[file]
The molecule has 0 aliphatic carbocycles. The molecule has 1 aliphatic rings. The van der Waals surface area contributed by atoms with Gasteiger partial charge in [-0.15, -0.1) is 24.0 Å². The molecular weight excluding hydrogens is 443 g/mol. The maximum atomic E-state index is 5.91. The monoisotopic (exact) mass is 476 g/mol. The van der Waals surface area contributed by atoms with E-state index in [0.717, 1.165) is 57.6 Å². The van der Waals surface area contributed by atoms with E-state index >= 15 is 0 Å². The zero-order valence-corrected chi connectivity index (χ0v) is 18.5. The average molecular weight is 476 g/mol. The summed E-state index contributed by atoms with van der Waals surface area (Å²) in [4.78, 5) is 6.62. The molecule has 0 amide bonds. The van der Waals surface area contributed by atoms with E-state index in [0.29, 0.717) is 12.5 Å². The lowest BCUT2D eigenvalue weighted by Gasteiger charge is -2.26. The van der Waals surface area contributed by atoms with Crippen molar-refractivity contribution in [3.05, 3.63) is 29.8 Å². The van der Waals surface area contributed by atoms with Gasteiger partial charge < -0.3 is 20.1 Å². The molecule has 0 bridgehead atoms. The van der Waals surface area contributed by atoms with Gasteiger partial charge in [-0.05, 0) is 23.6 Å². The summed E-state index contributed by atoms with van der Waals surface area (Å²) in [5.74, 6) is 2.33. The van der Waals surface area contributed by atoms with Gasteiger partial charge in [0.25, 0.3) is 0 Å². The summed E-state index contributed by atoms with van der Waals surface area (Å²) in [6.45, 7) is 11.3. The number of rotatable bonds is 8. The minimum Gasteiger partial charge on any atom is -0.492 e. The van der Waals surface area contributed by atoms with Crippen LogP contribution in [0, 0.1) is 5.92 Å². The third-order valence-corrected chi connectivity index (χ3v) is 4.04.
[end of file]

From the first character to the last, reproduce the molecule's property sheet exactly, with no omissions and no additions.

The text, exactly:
The molecule has 0 aliphatic carbocycles. The molecule has 1 aliphatic rings. The van der Waals surface area contributed by atoms with Gasteiger partial charge in [-0.15, -0.1) is 24.0 Å². The molecular weight excluding hydrogens is 443 g/mol. The maximum atomic E-state index is 5.91. The monoisotopic (exact) mass is 476 g/mol. The van der Waals surface area contributed by atoms with E-state index in [0.717, 1.165) is 57.6 Å². The van der Waals surface area contributed by atoms with E-state index >= 15 is 0 Å². The zero-order valence-corrected chi connectivity index (χ0v) is 18.5. The average molecular weight is 476 g/mol. The summed E-state index contributed by atoms with van der Waals surface area (Å²) in [4.78, 5) is 6.62. The molecule has 0 amide bonds. The van der Waals surface area contributed by atoms with E-state index in [0.29, 0.717) is 12.5 Å². The lowest BCUT2D eigenvalue weighted by Gasteiger charge is -2.26. The van der Waals surface area contributed by atoms with Crippen molar-refractivity contribution in [3.05, 3.63) is 29.8 Å². The van der Waals surface area contributed by atoms with Gasteiger partial charge < -0.3 is 20.1 Å². The molecule has 0 bridgehead atoms. The van der Waals surface area contributed by atoms with Gasteiger partial charge in [-0.05, 0) is 23.6 Å². The summed E-state index contributed by atoms with van der Waals surface area (Å²) in [5.74, 6) is 2.33. The van der Waals surface area contributed by atoms with Gasteiger partial charge in [0.25, 0.3) is 0 Å². The summed E-state index contributed by atoms with van der Waals surface area (Å²) in [6.45, 7) is 11.3. The number of rotatable bonds is 8. The minimum Gasteiger partial charge on any atom is -0.492 e. The van der Waals surface area contributed by atoms with Crippen LogP contribution in [0, 0.1) is 5.92 Å². The third-order valence-corrected chi connectivity index (χ3v) is 4.04.